New Democrat Leader Tom Mulcair may face more questions on his party's assertion that it got the green light to use its House budget to pay for a mass mail drop on the eve of last fall's byelections.
Appearing at the procedure and House affairs committee Thursday, Speaker Andrew Scheer disputed statements from NDP officials that his office approved the mailout in Montreal's Bourassa riding ahead of the November, 2013, vote.
Scheer also told the committee that his office hadn't given the go-ahead to use House funds to pay for staff to work in so-called "satellite offices" in Quebec and Toronto.
Both Mulcair and party officials have said that House administrators were fully aware that the staffers were working outside the parliamentary precinct.
In response to a question from Liberal MP Kevin Lamoureux, Scheer said no one in his office had been asked about the mailout.
“Nobody checked with me, personally, or anyone in my office,” Scheer said.
New Democrat staffers responded to questioning by the lone Liberal committee member by pointing to a letter sent to Scheer’s office in April, 2013, which explicitly sought clarification on the rules for House-funded mailouts.
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New Democrat MP Craig Scott was quick to object to Lamoureux's line of questioning, leading to a confusing back-and-forth in which it wasn't totally clear to which question Scheer was responding.
Scheer's office later had to clarify his answer referred to the Bourassa mailout and acknowledged the letter NDP staff emailed to reporters after the meeting. Scheer noted in his written response that the letter from NDP whip Nycole Turmel asked about a range of issues regarding House mailing privileges.
Lamoureux also brought up a quote from New Democrat deputy leader Megan Leslie, who said in April that the party had gotten "approval from the speaker" to set up the satellite offices.
On Thursday afternoon, a spokesman for the leader told The Canadian Press that Leslie "misspoke."
In his objection to Lamoureux's questions, Scott reminded committee chair Joe Preston that Scheer has yet to rule on the New Democrats' contention that the committee can't investigate NDP spending.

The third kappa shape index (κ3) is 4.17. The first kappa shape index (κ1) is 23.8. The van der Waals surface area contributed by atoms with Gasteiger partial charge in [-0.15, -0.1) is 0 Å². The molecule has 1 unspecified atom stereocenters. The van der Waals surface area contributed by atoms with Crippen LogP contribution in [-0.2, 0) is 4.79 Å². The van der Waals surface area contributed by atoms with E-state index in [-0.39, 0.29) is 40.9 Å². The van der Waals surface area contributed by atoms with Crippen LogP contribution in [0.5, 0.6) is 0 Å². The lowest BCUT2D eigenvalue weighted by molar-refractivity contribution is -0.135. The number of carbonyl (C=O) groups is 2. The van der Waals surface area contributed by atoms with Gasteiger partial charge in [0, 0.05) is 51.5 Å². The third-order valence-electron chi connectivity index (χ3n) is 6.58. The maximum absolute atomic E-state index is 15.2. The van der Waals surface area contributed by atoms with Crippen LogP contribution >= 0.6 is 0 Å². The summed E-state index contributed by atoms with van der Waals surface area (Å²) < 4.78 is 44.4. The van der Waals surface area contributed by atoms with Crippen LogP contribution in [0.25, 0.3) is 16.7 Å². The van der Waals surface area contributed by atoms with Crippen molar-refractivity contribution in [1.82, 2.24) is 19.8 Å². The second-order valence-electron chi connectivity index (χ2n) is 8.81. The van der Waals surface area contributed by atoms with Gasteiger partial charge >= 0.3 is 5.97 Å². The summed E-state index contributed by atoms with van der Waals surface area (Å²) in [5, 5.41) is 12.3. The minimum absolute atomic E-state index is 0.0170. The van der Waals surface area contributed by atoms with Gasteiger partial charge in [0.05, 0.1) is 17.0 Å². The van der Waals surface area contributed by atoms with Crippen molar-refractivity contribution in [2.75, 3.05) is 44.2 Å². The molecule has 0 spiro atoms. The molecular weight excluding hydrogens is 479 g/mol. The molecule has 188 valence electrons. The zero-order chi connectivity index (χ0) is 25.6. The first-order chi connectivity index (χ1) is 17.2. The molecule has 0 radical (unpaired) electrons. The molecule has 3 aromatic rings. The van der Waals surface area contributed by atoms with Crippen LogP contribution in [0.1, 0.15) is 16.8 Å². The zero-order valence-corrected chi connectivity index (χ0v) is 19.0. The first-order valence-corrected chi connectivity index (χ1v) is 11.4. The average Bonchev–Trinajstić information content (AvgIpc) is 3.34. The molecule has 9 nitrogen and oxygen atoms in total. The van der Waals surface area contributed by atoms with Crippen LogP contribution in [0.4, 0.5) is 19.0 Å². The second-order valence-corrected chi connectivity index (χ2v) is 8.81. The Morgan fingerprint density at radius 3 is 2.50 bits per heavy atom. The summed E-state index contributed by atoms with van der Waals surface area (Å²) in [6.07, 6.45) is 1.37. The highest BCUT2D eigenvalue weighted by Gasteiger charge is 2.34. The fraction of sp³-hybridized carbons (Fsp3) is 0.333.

New Democrat MP David Christopherson, meanwhile, warned his committee colleagues that if they continued down "the circus road," his party was prepared to retaliate with more procedural objections.
Preston eventually sided with the NDP and advised Lamoureux to stick to the estimates.
'In consultations' with House administrators
Scheer appeared before the committee, with deputy House clerk Marc Bosc and chief financial officer Mark G. Watters, to take questions on the Commons budget.
Their appearance came just two weeks after Mulcair underwent a two-hour grilling over his party's taxpayer-funded "outreach offices."
The ongoing controversy over the NDP's allegedly "inappropriate" use of House resources wasn't on the official agenda, but that didn’t deter Lamoureux from making several attempts to bring it up until Preston put a stop to it.
Selling the silver(plate)
In any case, Lamoureux eventually switched to a seemingly less contentious topic: the decision to sell off silver-plated cutlery that once graced the tables of the parliamentary restaurant.
As Scheer noted, the cutlery in question had been in storage for 10 years, and as such, had little historic or sentimental value.
MPs only managed to get through one round of questioning before the meeting was cut short by an unscheduled House vote, which resulted in an appearance by Chief Electoral Officer Marc Mayrand being postponed until the next meeting.
Conservative MP Tom Lukiwski’s motion to continue the investigation into NDP spending is also scheduled to come up for debate next week.